Accord "Micro-Chip" Key: Really much of A Deterrent ?, etc. Questions, Please

Discussion in 'Accord' started by Robert11, Dec 26, 2003.

  1. Robert11

    Robert11 Guest


    Have a new Accord, and am a bit concerned about theft.

    Was wondering how effective the "micro-chip key" that is apparently
    required to start the engine "really" is in deterring theft ?

    Or, is it mostly a "feel-good" kind of thing ?

    If it is effective, how is it that the Accords are about the most stolen
    vehicles ? How is it done then; are they just towed ?

    "The Club" steering wheel lock much of a deterrent ?
    What might be better, other than the electrical alarm systems?

    Robert11, Dec 26, 2003
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  2. What have you heard that makes you wonder if it's a "feel good" kind of
    thing as opposed to an actual theft deterrent?
    Elmo P. Shagnasty, Dec 26, 2003
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  3. Robert11

    DrPimpDaddi Guest

    If it is effective, how is it that the Accords are about the most stolen
    You are seriously misinformed. Honda only started equipping Accords with
    immobilizers starting with the '98 model.

    The Accords that are on those lists are usually '88-'95 models which weren't

    As for their effectiveness, I remember the Camaro being pretty high on that
    list. Then, GM equipped them with the immobilizer starting with the '90 model.
    They quickly dissapeared from the list.

    ^x WITHOUT YOU IN IT! x^
    DrPimpDaddi, Dec 26, 2003
  4. "Robert11"
    The key interrupts the computer and starter solenoid. You can bypass this.
    Sorry, it's a trade secret. My ex-buddy got locked up for 6 month for owning
    a ghost (filed) key. If you're in California, don't carry a worn out key or
    risk jail time.
    Pair of shotgun & Raiders' fan sticker.
    Tibur Waltson, Dec 26, 2003
  5. From what I've seen of the technology up to 2001 models, they're usually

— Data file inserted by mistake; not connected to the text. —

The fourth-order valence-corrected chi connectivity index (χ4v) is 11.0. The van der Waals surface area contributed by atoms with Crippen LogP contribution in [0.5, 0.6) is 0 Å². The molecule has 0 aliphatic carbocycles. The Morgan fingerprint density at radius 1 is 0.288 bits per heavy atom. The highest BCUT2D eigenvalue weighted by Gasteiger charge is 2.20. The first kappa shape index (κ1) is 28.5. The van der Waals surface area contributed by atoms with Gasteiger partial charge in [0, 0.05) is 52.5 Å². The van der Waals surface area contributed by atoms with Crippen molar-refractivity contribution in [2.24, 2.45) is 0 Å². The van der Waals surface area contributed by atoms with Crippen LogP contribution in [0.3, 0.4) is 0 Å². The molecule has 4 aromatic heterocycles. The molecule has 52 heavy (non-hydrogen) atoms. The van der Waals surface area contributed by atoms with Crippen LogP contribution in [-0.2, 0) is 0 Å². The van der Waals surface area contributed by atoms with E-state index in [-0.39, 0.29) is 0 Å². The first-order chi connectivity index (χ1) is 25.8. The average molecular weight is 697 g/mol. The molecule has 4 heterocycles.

good for a few years. It takes a couple of years before locksmiths get new
    equipment which can decode them - add a couple more for the thieves to
    ummm, "acquire" the equipment.
    Towing is what the real pros will do. Then there's the bandits you leave
    your car and keys with for some indeterminate time - alarm/audio install
    "specialist" are often prime suspects here. They can make a physical copy
    of your key, which wont start your car but with a ECU swap and the
    corresponding chipped key for that donor ECU strapped near the steering
    column sensor, they can drive off.

    I think the real measure of how effective the immobilizer systems are is
    the increase in theft of older vehicles which are not equipped - IOW they
    stop the joy-riders or the guys who just want free transport across town.
    Nope. Have you not seen the video of the guy sawing through the steering
    wheel - 10secs max. I dunno about the brake pedal locks. If they really
    want your car, they'll have it.
    I've often wondered what would be required to totally vaporize an entire
    human... passively of course. Could it be done with just volts or do we
    have to resort to Star Wars lasers here?:)

    Rgds, George Macdonald

    "Just because they're paranoid doesn't mean you're not psychotic" - Who, me??
    George Macdonald, Dec 26, 2003
  6. Robert11

    Tegger® Guest

    Or they strip the car on-site.

    Close to my house--but in an unlit rural area--is a '98 Integra Type-R. It
    has an immobilizer. One night two weeks ago, some crooks came by when no
    one was home and stripped the car of its bumpers, headlights, taillights
    and OEM alloy wheels.

    That's probably close to $4,000 Cdn. of good-condition OEM equipment, gone.
    Just like that. Immobilizer meant nothing here.

    However, immobilizers are *very* effective against your average joyrider.
    According to my insurance broker, immobilizers are responsible for a